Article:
Chapter Three builds on critical accounts of race and capitalism to argue for the influential force of colonial contexts on British moral philosophy. Though much transatlantic work has tracked the impression that British political theory and philosophy made on colonial and Early American ideals, I invert this relation. In Chapter Three, I show that the racial dynamics of the colonies influenced the articulation of moral philosophy in striking ways, and I demonstrate the transatlantic, colonial, and racialized conditions of moral philosophy’s core concepts. Building on historian Robin Blackburn’s account of the role of plantation slavery in the development of capital accumulation in Britain, as well as on histories of labor alliances in the colonies, I show how moral philosophy reflects the role of New World slave and indentured labor in the processes of accumulation that laid the basis for the Industrial Revolution.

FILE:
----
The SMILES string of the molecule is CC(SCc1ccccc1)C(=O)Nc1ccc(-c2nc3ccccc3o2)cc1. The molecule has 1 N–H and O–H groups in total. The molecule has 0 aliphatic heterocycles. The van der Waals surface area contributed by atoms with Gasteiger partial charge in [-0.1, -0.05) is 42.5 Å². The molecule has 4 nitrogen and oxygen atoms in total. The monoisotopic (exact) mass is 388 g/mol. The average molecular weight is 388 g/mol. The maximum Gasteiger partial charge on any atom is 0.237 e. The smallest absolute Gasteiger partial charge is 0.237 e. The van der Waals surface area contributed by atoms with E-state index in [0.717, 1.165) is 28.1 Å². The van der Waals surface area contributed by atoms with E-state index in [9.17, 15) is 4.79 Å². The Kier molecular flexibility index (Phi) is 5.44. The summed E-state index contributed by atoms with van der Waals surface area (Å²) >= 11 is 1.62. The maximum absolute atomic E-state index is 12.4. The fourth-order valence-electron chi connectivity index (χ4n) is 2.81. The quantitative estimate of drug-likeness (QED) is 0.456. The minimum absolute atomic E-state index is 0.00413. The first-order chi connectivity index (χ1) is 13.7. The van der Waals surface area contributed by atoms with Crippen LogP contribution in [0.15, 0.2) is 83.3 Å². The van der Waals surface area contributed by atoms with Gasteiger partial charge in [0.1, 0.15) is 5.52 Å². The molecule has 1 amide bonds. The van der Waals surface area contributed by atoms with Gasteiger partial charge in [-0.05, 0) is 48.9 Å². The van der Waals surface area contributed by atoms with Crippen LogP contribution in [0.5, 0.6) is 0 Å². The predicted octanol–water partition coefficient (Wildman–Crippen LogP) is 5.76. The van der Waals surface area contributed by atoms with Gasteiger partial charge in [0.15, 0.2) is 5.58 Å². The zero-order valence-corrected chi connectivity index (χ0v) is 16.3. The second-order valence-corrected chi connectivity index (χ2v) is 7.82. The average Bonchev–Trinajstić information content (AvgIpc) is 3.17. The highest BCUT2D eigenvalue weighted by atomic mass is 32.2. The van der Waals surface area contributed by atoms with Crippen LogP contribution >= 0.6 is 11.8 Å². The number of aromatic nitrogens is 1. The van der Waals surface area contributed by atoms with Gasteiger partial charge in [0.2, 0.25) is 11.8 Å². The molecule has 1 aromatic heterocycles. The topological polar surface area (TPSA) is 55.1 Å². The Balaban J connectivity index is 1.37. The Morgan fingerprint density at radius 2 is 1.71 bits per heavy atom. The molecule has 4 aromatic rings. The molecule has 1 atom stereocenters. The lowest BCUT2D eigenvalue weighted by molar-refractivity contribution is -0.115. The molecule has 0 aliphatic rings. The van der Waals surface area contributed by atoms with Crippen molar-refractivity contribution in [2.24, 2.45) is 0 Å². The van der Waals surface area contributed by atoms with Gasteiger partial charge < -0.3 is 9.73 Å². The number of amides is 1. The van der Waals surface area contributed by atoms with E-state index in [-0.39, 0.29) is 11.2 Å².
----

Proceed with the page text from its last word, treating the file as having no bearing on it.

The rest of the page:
Keywords: racialization; labor history; colonial America; transatlantic; race; indenture; indigenous Americans; John Locke
Chapter. 14785 words.
Subjects: Religious Studies
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